|Kasbah at the Fort|
Today I had a very nice lunch at Kasbah, the new North African restaurant at the Fort Strip in Bonifacio Global City.
If you've been reading this blog, you'll know that I recently had a pre-holiday dinner here for 40 people, including about 15 ambassadors and their spouses, and some very prominent newspaper columnists.
It was an excellent dinner and everyone enjoyed the food -- except me, that is, as I was too busy playing hostess for the party, to get to eat or enjoy anything.
So as I was leaving Kasbah last Saturday night, Madonna English, who owns the Kasbah both in Boracay and at the Fort, suggested I come over today for lunch, just to enjoy the food and relax instead of having to worry about hosting a party.
|Portrait of Madonna.|
I really like taking unposed photos of people,
that capture a moment in their lives.
NICE BREAK IN THE DAY
I was the last to arrive, and the restaurant was very full of ladies who lunch when I got there. It's a very nice place for lunch, you see, as it's cool and relaxed, and yet the decor is cozy and interesting. All the Moroccan decor is authentic as well.
It made me decide to put Morocco on my travel plans for 2013. The last time I was there was ten years ago, and so another visit is long overdue. I'd like to go to Fez and to Marrakech, and to do a camp in the desert if possible.
The last time I was in Morocco, I spent too little time in Marrakech. I'd like to stay in a lovely riad in the heart of the souk area this time.
We were a merry party of three, and I really enjoyed both the food and the conversation, especially as Madonna has lived in so many places around the world, including England, Auckland and Tokyo.
She's also spent a lot of time all over Morocco and knows it like the back of her hand -- and thus, the idea for a North African/ Mediterranean restaurant in Manila.
AN ENTIRELY DIFFERENT MENU
The food was wonderful, and today we tried different things compared to what we'd ordered last Saturday night. On Saturday, I just loved the mezze sampler plate, the kebabs, and the lamb tagine served with couscous.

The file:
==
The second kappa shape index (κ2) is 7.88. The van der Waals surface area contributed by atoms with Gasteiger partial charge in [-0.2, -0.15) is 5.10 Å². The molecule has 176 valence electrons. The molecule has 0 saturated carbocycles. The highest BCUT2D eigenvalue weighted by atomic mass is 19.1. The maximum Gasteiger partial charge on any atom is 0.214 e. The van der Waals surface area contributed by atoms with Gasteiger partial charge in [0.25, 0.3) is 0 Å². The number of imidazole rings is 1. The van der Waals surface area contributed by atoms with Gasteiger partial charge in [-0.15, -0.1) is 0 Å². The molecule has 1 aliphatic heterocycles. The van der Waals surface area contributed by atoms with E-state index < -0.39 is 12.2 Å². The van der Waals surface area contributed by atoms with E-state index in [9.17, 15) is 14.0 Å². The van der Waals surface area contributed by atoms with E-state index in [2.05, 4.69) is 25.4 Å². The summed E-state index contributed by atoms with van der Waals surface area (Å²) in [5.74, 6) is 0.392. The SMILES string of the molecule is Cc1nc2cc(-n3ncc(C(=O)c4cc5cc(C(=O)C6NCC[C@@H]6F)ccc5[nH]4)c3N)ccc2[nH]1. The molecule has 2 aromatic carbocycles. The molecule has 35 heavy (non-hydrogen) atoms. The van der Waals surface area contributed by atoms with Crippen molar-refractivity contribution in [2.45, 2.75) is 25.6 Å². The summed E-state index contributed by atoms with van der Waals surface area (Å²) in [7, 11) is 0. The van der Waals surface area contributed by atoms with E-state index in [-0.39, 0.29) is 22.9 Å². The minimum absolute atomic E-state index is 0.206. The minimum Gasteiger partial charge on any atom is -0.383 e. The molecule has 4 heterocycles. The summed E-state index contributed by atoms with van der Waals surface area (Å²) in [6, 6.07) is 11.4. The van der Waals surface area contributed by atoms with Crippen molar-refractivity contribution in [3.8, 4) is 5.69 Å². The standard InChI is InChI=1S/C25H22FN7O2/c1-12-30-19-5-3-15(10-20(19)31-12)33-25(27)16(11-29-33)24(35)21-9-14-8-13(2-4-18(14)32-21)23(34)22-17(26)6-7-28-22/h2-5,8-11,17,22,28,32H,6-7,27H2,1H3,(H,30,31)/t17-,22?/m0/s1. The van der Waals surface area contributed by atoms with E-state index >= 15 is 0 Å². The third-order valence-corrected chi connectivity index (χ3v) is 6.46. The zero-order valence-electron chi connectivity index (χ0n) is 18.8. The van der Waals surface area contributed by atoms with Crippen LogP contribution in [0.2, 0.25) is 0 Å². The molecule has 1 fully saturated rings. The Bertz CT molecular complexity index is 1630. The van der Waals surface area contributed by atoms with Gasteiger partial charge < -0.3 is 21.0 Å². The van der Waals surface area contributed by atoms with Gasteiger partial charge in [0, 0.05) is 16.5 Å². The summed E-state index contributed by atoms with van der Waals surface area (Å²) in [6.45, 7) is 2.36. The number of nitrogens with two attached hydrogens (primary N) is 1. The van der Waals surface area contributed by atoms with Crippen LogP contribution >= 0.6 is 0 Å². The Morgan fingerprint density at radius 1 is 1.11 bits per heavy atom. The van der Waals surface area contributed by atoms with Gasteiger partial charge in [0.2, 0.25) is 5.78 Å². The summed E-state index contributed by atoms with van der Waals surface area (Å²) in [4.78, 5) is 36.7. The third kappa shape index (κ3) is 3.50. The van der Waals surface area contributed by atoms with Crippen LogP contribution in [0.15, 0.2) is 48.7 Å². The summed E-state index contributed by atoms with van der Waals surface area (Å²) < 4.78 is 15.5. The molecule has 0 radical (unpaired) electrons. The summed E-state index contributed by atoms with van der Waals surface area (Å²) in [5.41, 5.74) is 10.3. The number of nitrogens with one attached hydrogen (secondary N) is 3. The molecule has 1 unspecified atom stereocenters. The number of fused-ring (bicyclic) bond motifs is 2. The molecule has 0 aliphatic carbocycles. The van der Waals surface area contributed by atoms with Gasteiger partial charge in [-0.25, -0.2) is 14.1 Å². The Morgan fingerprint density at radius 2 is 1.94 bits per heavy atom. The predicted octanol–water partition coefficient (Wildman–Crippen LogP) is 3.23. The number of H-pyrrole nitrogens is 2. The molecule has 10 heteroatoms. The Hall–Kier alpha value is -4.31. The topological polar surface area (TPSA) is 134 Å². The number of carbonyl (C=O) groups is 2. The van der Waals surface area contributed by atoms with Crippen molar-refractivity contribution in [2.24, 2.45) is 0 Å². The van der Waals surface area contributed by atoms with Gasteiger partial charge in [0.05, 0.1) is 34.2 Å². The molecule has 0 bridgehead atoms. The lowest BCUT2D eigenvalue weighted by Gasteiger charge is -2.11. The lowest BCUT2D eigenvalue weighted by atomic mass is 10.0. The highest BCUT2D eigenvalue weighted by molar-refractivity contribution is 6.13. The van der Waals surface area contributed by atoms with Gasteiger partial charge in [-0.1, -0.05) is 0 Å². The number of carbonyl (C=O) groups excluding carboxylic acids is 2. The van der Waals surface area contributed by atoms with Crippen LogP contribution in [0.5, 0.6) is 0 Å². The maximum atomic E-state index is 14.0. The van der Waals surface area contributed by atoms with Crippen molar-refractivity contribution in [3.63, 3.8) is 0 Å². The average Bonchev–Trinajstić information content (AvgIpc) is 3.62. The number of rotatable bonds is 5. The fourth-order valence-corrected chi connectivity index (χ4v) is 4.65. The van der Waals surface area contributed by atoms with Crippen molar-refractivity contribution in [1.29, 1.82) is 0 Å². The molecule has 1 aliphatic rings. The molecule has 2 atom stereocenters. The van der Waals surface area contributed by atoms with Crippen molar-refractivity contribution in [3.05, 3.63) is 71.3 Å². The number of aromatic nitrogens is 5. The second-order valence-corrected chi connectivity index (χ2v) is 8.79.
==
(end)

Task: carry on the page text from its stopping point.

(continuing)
|Filo pastry stuffed with cheese or meat,|
and eaten with a yoghurt sauce
|The hummus at Kasbah|
|Moroccan lentil soup|
PASTILLA, THE KASBAH WAY
Then, for a main course, we had a chicken pastilla, which is Kasbah's own interpretation of the favorite Moroccan pastilla dish, made usually with pigeon. I actually like Kasbah's chicken pastilla much better than what I had in Morocco, as I found the pastilla with pigeon too gamey in taste.
Also, the actual pastilla you can get in Morocco has a very strong taste of both sweet and spicy, plus lots of cinammon. For me, the mixture of gamey pigeon, strong cinammon, sugar for sweetness, and all kinds of spices is very interesting, but it isn't my cup of tea.
|Kasbah's version of pastilla|
Kasbah's version is milder, and the fact that they use chicken sits better with me.
TWO DESSERTS + TEA
Of course we had to have dessert and tea. I chose the spicy chocolate tart because it sounded so interesting, and also the baklava, because I like tasting every restaurant's version of baklava whenever I can. I first had baklava on a summer trip to the Greek islands as a child, and since then I've been hooked on it -- or at least, hooked on the very good versions of it.
|Kasbah's version of baklava|
CHOCOLATE AND SPICE
|Kasbah's chocolate spice tart|
To end, we just had to have a pot of Moroccan mint tea, but without sugar.
CONVERSATION AS ANOTHER MAIN COURSE
We also had a good dose of interesting conversation about how life's ups and downs, its sorrows and happiness, actually make someone a better writer. It's precisely these ups and downs that enable one to acquire a depth in thoughts and feelings that is unattainable otherwise.
There's no depth without sorrow, and there's no point to life without happiness. So, unfortunately, every person needs a healthy dose of sorrow and happiness.
I added: "You also improve your sense of empathy for other people with trials and tribulations. And that's always a good thing."
Madonna looked at us and said: "Wow, this is pretty deep for a lunch conversation."
And C, who was with me, said: "This is usually how it is, in Travelife."
It's true. We often have these kinds of conversations when we're all together at Travelife Magazine, and that's just how it is in a never-ending, and never-endingly eventful Travelife.
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